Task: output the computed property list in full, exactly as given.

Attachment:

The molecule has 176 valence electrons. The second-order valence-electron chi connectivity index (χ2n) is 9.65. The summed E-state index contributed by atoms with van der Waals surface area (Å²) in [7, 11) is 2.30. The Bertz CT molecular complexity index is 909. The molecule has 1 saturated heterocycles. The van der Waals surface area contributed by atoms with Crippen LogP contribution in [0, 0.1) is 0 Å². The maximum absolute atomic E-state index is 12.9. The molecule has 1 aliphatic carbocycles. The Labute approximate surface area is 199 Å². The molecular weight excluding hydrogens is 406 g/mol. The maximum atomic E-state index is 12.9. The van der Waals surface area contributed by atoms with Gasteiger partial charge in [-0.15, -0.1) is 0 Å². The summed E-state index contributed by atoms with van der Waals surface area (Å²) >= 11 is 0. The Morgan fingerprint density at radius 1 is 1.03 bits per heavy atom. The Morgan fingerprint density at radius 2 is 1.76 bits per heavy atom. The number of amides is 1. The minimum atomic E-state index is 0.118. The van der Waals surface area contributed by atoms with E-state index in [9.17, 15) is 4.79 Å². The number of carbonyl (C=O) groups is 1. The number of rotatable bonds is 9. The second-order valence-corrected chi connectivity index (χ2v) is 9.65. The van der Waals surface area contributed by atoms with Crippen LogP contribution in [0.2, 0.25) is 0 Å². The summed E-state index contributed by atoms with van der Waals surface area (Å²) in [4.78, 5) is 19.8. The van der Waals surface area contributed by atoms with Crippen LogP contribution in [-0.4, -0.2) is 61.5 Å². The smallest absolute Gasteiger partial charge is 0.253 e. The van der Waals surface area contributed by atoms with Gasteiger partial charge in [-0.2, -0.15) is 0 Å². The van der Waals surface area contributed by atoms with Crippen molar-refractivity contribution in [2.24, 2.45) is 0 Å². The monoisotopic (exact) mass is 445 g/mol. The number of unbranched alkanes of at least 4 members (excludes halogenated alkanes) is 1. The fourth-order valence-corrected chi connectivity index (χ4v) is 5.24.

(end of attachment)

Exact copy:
The molecule has 176 valence electrons. The second-order valence-electron chi connectivity index (χ2n) is 9.65. The summed E-state index contributed by atoms with van der Waals surface area (Å²) in [7, 11) is 2.30. The Bertz CT molecular complexity index is 909. The molecule has 1 saturated heterocycles. The van der Waals surface area contributed by atoms with Crippen LogP contribution in [0, 0.1) is 0 Å². The maximum absolute atomic E-state index is 12.9. The molecule has 1 aliphatic carbocycles. The Labute approximate surface area is 199 Å². The molecular weight excluding hydrogens is 406 g/mol. The maximum atomic E-state index is 12.9. The van der Waals surface area contributed by atoms with Gasteiger partial charge in [-0.15, -0.1) is 0 Å². The summed E-state index contributed by atoms with van der Waals surface area (Å²) >= 11 is 0. The Morgan fingerprint density at radius 1 is 1.03 bits per heavy atom. The Morgan fingerprint density at radius 2 is 1.76 bits per heavy atom. The number of amides is 1. The minimum atomic E-state index is 0.118. The van der Waals surface area contributed by atoms with E-state index in [9.17, 15) is 4.79 Å². The number of carbonyl (C=O) groups is 1. The number of rotatable bonds is 9. The second-order valence-corrected chi connectivity index (χ2v) is 9.65. The van der Waals surface area contributed by atoms with Crippen LogP contribution in [0.2, 0.25) is 0 Å². The summed E-state index contributed by atoms with van der Waals surface area (Å²) in [4.78, 5) is 19.8. The van der Waals surface area contributed by atoms with Crippen LogP contribution in [-0.4, -0.2) is 61.5 Å². The smallest absolute Gasteiger partial charge is 0.253 e. The van der Waals surface area contributed by atoms with Gasteiger partial charge in [-0.2, -0.15) is 0 Å². The van der Waals surface area contributed by atoms with Crippen molar-refractivity contribution in [2.24, 2.45) is 0 Å². The monoisotopic (exact) mass is 445 g/mol. The number of unbranched alkanes of at least 4 members (excludes halogenated alkanes) is 1. The fourth-order valence-corrected chi connectivity index (χ4v) is 5.24.